Solidarity and Confrontation in
Portland in the Summer of 2020
A summer of uprisings: Ish Ishmael shares her live recounts
An elderly woman sits in a folding chair in the middle of the street. I stop and talk to her for a moment. She tells me that she hopes that things stay calm and peaceful, unlike the past few nights. There is a tension in the air, as thousands of people fill up the street by the Justice Center in downtown Portland. Federal Agents had descended upon the city days earlier and began taking protestors away in unmarked cars. Protestors gather nightly at the location for 60-plus days before the feds arrive. Since their arrival, there seems to be a nightly schedule. While people are present around the clock, the protest site hosts tents that serve food, tents for medics to help build shields and distribute PPE and helmets, and sometimes even bullet proof vests, and makeshift encampments for some folks experiencing homelessness.
We are living in a time unprecedented in much of our collective memory. Fighting dominant powers has been at the forefront for many folks for the entirety of the USA’s colonizing history. A global pandemic, however, is a time that most of us had forgotten–the oldest of our elders were babies and small children during the Spanish Flu. Those stories didn’t seem to get narrated down through the generational pipeline. Civil rights infringements, police violence, and black death, however, have constantly been gazed upon by society for decades, and has only increased with the visibility made possible by access to smartphone cameras and media.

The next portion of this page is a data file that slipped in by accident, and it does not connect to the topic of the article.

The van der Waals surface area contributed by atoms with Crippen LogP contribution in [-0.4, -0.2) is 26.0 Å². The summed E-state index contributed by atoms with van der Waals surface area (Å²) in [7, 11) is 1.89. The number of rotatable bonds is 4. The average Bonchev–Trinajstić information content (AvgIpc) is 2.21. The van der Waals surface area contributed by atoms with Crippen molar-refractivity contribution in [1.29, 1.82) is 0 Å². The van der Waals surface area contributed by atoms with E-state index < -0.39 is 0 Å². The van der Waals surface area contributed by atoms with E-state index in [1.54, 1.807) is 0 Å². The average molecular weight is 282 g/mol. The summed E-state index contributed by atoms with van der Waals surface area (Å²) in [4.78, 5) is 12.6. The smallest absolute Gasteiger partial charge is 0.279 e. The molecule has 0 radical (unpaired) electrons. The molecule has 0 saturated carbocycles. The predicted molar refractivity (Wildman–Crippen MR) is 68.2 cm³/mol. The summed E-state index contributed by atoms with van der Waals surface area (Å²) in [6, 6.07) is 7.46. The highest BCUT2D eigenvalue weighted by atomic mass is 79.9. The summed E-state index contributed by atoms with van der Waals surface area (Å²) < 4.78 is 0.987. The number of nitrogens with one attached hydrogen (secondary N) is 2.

The coronavirus has set the stage for the proletariat to fill the streets and say, “Enough!” An invigorated revolution has been born out of the video of George Floyd's murder in broad daylight by a sneering and arrogant officer. This video, along with a video of Christian Cooper, a Black man and a bird watcher, being accosted and threatened by Amy Cooper, a white woman walking her dog off leash in a preserved area of Central Park, circulated during a time where folks were ingesting social media like it is their job, feeling hopeless in quarantine. These videos left many of us wondering when and if these dangerous displays of white supremacy would end, and enlightened many others to the daily hazard of being black in this country. Some of us have been marching and learning for years, and others have just began to open their eyes, but this collective gift of time has caused a shift in the fabric and consciousness of our society.
Donald Trump has advertised himself as the law-and-order president since before he even was president. A long standing steady supporter of State violence, in 1989 Trump took out an $85,000 dollar ad in four newspapers in New York calling to reinstate the death penalty in response to the trials of the Central Park 5. During his presidential campaign, he rubbed elbows with police union leaders and touted himself as the law-and-order candidate, speaking of his plans to use force to remain the greatest force of good this world has ever seen. It is no surprise that Trump would send in troops and conspire with police to react violently in response to people filling the streets. Trump tweeted, “When the looting starts, the shooting starts”; but what I saw was quite the opposite: peaceful protests, which often turned violent and destructive only after the police began accosting and beating people.
People began marching in cities around the country and globe at the end of May. I began my march in Detroit, and travelled in my van to other cities around the country to participate in marches and dissent in the streets. We are opposing the perpetual violence against black people and systemic exclusion of Black excellence in our institutions and society. We are opposing the modern day slave labor that is the prison pipeline, red lining, and housing discrimination. We are opposing the continuation of white supremacy, effectively beginning to dismantle some of the cogs that turn in the machine to perpetuate ideas of superiority. We are networking and making our voices stronger and louder. We won’t kneel to systemic racism and oppression.